Battery polarity reversal?
brett at cloud9.net
Mon Aug 30 02:50:43 EDT 2004
At 2:23 PM -0500 8/28/04, sdewitt at stx.rr.com wrote:
>Strange thing just happened... A battery of mine that I thought was
>dead just about burned out my charger.
That's a shorted battery- or one severely discharged to the point
where delta-V (ie, difference between the battery's voltage and the
charger's normal output voltage) is so great that current is way, way
too high for the charger; the battery almost acts like a short.
I've had this happen with a 10A charger on my dead optima (left an
interior light on over several days). I had to use a DC bench power
supply with current limiting to charge it at 3A for several hours to
bring the voltage up enough that it wouldn't overload my larger 10A
charger. It went on the 10A charger for another hour or two, then I
was able to start the car. Later the car went on my maintenance
If the battery has been severely discharged, it should be slowly
recharged anyway- charge rate is best matched by the discharge rate.
NEVER use those giant fast-rate chargers mechanics love...they're a
sure fire way to kill the battery. Charge rate should not exceed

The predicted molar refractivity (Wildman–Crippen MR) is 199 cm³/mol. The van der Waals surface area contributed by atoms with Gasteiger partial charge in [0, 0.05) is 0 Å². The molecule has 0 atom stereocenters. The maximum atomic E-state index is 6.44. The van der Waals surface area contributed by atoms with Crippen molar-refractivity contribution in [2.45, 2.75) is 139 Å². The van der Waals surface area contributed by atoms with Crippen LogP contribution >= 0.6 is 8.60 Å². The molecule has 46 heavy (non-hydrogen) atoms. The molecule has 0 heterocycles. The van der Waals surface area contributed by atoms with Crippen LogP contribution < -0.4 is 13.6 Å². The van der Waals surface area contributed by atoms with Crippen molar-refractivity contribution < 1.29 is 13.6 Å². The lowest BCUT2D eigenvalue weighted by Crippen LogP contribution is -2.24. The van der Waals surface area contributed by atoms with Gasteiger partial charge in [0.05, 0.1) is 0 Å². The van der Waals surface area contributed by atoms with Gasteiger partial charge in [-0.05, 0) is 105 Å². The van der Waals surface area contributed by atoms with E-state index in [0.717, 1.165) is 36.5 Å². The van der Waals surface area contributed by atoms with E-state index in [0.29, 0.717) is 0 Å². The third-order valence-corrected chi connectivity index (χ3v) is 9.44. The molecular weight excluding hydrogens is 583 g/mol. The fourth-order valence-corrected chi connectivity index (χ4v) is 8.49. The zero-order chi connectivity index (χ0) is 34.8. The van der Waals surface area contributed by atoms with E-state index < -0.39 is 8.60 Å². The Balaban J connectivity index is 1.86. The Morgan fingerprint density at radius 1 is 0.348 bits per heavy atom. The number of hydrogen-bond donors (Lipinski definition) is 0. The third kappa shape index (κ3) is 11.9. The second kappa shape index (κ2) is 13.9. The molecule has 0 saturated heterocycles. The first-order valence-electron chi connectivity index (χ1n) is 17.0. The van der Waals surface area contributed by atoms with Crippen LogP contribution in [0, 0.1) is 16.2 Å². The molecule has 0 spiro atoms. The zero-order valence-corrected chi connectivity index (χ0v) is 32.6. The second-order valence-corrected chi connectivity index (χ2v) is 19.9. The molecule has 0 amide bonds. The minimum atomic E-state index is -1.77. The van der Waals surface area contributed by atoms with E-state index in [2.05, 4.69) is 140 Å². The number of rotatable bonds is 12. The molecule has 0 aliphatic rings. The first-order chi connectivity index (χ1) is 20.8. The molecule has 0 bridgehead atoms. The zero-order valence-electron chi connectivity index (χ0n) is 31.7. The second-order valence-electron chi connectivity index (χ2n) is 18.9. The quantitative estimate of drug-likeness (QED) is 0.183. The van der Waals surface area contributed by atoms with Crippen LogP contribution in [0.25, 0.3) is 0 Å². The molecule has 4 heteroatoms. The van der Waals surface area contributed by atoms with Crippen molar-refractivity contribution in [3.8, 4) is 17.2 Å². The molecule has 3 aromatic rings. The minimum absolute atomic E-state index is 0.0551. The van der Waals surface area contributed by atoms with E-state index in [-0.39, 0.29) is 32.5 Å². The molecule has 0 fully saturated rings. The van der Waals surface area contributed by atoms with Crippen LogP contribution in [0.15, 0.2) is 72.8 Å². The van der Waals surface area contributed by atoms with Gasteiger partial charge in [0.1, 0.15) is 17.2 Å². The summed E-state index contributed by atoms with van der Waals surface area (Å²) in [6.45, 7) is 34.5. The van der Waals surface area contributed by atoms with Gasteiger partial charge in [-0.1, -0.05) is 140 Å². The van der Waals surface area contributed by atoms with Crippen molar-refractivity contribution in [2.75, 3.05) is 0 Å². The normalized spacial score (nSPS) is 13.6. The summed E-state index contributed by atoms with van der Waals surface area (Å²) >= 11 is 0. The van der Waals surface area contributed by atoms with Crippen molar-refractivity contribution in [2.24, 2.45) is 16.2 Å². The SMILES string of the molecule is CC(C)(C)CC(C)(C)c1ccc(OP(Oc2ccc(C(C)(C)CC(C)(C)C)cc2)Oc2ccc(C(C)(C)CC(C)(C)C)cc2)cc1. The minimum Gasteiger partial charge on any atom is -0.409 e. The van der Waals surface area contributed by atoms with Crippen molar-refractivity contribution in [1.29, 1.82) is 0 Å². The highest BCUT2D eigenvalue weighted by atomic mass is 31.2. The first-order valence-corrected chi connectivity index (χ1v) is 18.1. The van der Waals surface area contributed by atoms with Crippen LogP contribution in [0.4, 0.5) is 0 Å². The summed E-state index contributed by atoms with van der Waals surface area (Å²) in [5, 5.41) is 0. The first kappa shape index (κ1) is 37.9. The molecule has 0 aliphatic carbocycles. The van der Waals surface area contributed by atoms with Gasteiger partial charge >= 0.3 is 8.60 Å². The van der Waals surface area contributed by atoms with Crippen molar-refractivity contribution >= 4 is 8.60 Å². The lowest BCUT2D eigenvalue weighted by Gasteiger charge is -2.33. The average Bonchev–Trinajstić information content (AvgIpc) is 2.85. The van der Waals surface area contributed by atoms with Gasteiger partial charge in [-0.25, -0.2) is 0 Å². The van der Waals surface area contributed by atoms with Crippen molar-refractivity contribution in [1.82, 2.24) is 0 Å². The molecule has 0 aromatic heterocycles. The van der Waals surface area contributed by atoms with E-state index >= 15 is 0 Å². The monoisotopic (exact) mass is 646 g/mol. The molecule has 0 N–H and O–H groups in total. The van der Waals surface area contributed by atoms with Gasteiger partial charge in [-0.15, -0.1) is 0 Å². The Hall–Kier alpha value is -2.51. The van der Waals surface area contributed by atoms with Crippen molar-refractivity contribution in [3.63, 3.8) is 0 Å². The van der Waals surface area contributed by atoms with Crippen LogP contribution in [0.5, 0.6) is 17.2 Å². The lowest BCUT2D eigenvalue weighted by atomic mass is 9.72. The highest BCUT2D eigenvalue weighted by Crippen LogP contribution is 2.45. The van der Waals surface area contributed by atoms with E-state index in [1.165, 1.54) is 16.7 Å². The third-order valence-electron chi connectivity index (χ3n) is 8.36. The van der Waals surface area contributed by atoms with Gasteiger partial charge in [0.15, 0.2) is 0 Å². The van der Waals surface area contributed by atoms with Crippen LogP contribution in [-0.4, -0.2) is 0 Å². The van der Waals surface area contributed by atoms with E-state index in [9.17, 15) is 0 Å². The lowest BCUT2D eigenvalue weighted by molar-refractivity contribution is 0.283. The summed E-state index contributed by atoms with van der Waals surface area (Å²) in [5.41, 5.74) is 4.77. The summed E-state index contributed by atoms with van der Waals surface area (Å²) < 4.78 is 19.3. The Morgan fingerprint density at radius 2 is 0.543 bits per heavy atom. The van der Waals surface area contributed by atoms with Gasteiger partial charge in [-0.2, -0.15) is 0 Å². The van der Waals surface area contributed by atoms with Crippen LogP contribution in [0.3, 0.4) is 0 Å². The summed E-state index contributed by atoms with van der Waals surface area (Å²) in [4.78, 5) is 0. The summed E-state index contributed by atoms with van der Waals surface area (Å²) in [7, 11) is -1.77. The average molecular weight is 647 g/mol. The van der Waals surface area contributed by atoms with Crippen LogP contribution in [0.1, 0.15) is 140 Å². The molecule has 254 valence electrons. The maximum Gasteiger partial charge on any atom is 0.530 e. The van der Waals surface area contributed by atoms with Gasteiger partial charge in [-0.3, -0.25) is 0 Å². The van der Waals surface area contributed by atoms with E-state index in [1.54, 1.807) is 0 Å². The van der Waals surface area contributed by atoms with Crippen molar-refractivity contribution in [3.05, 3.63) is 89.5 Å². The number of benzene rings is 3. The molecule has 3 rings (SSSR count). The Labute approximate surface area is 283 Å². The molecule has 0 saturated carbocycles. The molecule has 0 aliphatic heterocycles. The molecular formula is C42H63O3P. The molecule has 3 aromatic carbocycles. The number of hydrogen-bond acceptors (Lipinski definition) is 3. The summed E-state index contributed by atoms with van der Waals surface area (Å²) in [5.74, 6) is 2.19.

(Amp-Hour capacity) / 20 unless the manufacturer specifies otherwise-
SLA's and SWLA's can often be charged at higher rates. While some
gassing is good for STATIONARY batteries as it stirs up the
electrolyte (stratification happens in stationary batteries) - this
has no advantage on car batteries which get -plenty- of stirring, and
it will only result in breakup of the plate material (of particular
concern on batteries with very high CCA ratings; the higher the CCA
rating, the finer the plate grid. The finer the grid, the weaker the
The little bits go down to the bottom of the cell, and if enough of
them collect, guess what happens? That cell shorts out, the other
cells now get overcharged, possibly short themselves but certainly
boil down their electrolyte- and the battery dies.
>I then flipped the positive and negative cables of the charger, ie
>black goes to positive on the battery, red goes to negative and the
>battery started charging? It hought it was impossible to reverse the
>polarity on a battery????
14.14. Once formed, batteries will not change polarity.
If a battery is fully discharged and continues to have a load, for
example leaving the headlights on, it is possible for one or more
cells to reverse polarity. When the battery has been recharged with
reversed polarity the polarity can change. This is referred to as
"cell reversal". To change polarity, fully discharge the battery and
recharge it with the correct polarity.
I certainly hope the battery was not connected to the vehicle when
you did this, because if it was, you've most likely blown virtually
every electronic unit in the car. Electrolytic capacitors are used
extensively in anything electronic, and they are nearly universally
intolerant of polarity reversal- they will eject the electrolyte
The battery will not operate at full capacity with reversed polarity.
"They that give up essential liberty to obtain temporary
safety deserve neither liberty nor safety." - Ben Franklin
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